The term “ethnography” has been used fairly loosely and expectations about the work and final outcomes vary as much as the people calling themselves ethnographers. Businesses have embraced ethnography with mixed reactions and mixed results. Ethnography has become as much a $10 word for those who feel at ease interviewing people in a “natural” setting as it has a legitimate, systematic meaning of learning. As I’ve said before, trained ethnographers do more than talk with people – they rely on a set of analytical tools that take experience and specialized training.
Unfortunately, we rarely sell this or explain why it matters to the people who hire us. The fact of the matter is that we rarely address business people by saying “hire me because…” in a straight forward way. I’ll be the first to say I don’t believe in the idea of simply laying out a capabilities deck and pushing the hard sell. Question-based selling is a much better bet because it is, I contend, focused on establishing a partnership with the client and helping solve their problems (rather than defining self-serving opportunities). However, I also contend that it is beneficial to practitioners and buyers alike to understand what it is we do and to differentiate how we, meaning anyone selling ethnography, will make them money, increase brand equity, etc. Before a client decides to use an ethnographic approach to answer a research question, it is imperative to know what to expect from a provider. And that falls to us to explain it.
What Is It We Do?
Ethnography provides a real-world way of looking at a problem or opportunity, applying social and cultural understanding to the topic. What this means is that ethnography provides a wide range of answers that, if analyzed properly, go well beyond the tactical, the sensational, and the superficial. What that means to a business, and something we should be more bold about stating, is defining new opportunities for revenue. Far to often we leave the message at the theoretical or deliverable levels without explaining how the work will be translated into actions. We fail to explain why good methodology and good analysis is important. Providing real-world examples of how our work has been used, vivid accounts with readily defined outcomes, is important but so is articulating how we got there is perhaps more so. This isn’t to say we bore clients with jargon and detailed explanations of every step of the analysis process, but it is to say we tell them the underlying framework and thinking processes that allowed us to go from findings to insights and recommendation to results that impacted the bottom line. And that brings us to the second point.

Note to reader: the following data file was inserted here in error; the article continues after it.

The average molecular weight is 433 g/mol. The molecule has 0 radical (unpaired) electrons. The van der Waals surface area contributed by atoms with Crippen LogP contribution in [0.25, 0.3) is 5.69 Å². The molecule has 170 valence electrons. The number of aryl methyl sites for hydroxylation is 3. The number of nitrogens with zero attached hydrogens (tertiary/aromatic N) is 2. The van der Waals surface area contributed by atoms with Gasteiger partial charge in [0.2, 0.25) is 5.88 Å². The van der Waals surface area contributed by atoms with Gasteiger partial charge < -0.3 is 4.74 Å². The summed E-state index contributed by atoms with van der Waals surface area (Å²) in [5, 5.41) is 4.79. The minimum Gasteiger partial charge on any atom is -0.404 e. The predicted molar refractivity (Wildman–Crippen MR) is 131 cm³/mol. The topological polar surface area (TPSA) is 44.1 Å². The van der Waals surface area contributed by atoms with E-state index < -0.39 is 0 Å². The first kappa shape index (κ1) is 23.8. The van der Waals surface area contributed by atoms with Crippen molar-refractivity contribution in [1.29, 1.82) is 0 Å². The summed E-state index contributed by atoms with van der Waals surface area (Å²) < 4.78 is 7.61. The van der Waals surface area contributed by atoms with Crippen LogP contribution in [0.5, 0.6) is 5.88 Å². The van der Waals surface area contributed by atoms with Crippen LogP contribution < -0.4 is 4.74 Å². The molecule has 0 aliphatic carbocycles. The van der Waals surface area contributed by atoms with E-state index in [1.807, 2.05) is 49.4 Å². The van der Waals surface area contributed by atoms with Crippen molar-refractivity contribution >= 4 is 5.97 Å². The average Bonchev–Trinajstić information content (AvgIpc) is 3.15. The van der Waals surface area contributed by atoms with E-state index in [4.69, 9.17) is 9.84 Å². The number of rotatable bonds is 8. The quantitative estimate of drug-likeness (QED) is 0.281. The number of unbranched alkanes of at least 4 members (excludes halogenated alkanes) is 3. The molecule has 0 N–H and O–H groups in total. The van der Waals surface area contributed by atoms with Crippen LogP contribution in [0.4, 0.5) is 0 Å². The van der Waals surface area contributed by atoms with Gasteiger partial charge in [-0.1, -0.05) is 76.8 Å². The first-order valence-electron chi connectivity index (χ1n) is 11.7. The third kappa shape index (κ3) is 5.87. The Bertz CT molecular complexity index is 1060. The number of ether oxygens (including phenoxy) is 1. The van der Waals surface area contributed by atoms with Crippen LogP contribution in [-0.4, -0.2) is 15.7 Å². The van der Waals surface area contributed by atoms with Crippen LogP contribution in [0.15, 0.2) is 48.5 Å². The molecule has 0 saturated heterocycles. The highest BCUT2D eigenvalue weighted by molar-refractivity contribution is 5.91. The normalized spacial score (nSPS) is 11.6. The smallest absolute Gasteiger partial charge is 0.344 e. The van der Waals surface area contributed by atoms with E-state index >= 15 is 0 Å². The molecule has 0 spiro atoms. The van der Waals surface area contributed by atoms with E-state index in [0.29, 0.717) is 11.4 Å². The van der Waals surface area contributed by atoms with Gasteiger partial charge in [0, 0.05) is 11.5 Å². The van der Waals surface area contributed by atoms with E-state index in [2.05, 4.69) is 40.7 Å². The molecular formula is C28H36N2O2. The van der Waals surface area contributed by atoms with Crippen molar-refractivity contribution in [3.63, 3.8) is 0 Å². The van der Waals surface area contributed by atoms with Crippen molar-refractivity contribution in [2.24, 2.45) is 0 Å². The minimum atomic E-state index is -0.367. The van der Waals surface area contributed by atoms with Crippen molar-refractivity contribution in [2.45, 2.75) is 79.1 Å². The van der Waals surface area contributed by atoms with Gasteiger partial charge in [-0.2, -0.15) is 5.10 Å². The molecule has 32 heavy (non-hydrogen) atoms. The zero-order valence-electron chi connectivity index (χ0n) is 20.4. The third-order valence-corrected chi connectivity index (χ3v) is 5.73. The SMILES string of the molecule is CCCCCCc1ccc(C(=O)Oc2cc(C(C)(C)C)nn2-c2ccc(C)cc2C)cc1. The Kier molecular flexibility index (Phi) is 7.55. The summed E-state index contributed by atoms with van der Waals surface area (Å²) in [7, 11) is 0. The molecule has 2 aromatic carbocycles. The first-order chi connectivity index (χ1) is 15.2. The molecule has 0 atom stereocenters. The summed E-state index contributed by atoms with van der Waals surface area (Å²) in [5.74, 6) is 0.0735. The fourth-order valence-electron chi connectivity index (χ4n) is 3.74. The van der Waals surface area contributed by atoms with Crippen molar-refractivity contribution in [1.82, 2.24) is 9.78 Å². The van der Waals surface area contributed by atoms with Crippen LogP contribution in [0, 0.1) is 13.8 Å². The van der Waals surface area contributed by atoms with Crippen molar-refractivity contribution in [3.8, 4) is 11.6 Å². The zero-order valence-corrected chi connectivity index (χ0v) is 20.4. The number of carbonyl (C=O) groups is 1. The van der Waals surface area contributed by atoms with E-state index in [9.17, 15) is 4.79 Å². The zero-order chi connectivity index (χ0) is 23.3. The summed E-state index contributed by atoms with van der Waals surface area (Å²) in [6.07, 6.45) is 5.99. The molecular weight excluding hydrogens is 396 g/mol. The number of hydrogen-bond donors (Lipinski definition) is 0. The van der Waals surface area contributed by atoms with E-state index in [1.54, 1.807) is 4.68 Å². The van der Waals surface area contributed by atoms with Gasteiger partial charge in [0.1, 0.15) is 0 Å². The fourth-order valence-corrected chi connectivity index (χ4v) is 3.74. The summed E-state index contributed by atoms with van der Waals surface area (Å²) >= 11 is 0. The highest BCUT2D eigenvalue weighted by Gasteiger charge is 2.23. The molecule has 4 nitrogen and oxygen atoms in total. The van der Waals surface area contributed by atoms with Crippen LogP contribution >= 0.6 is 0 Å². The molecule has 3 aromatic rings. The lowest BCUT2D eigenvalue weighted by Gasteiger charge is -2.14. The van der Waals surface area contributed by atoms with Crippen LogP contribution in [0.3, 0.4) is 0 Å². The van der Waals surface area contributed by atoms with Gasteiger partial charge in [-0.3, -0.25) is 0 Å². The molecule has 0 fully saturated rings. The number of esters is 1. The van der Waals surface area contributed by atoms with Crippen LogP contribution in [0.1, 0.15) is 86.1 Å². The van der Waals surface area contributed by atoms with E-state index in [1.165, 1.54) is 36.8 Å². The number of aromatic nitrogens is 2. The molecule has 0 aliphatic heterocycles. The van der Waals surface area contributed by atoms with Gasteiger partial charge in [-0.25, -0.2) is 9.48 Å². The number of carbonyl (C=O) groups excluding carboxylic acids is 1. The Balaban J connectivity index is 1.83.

A true ethnography includes a rigorous process of data collection and analysis using the scientific method. This insures that findings are based on a careful examination of the data, not opinions or sensationalism. For anyone who prides themselves on the quality of their work, analyzing ethnographic data is not simply a matter of compiling anecdotal information. Analysis is systematic and relies on set of conceptual and theoretical tools. Being able to articulate these tools should be an central element of how we sell our services. An ethnographer should be able to talk about their analytical process and provide details about how they go about making sense of the data they collect. Should we bore the client with all the details? Probably not. But we should be able to succinctly explain the rationale behind how we gather and make sense of data. Again, this comes back to a simple point – it differentiates the practitioner and legitimizes the work. It articulates the quality of work and therefore the quality of the insights.
Listening, Not Preaching
Finally, and perhaps the most obvious, is to focus on the client’s needs. Why are we in the room? Taking the time to differentiate ourselves along lines of methodology, analysis and results is important but means nothing if what we are doing is simply talking about ourselves. Every time we talk with an existing or potential client we are conducting a mini-ethnography of sorts. Rather than selling our services we need to uncover what the client wants and needs – not just what they tell us they want and need, but what the subtext tells us. Selling anything has become increasingly difficult over the last decade. Prospects have less time but decision makers are receiving more sales calls than ever before. Buyers are often better educated about various competing methodologies than ever before. Clients don’t need information from us as much as they need vendors to help them define their problems and uncover solutions.
A good ethnographer will work with stakeholders to plan a research project that is designed around your business objective. This includes having a willingness to challenge clients. This isn’t about being confrontational, it’s about making sure the client gets the best research plan and insights possible. Being willing to do what is right rather than what is expedient is a significant selling point that we often overlook. It differentiates the practitioner and legitimizes the work. It articulates the quality of work and therefore the quality of the insights. Honesty ultimately has its advantages, not necessarily today but over the long run. The more we can articulate our desire for a collaborative partnership rather than just a check, the better we position ourselves to say “hire me.”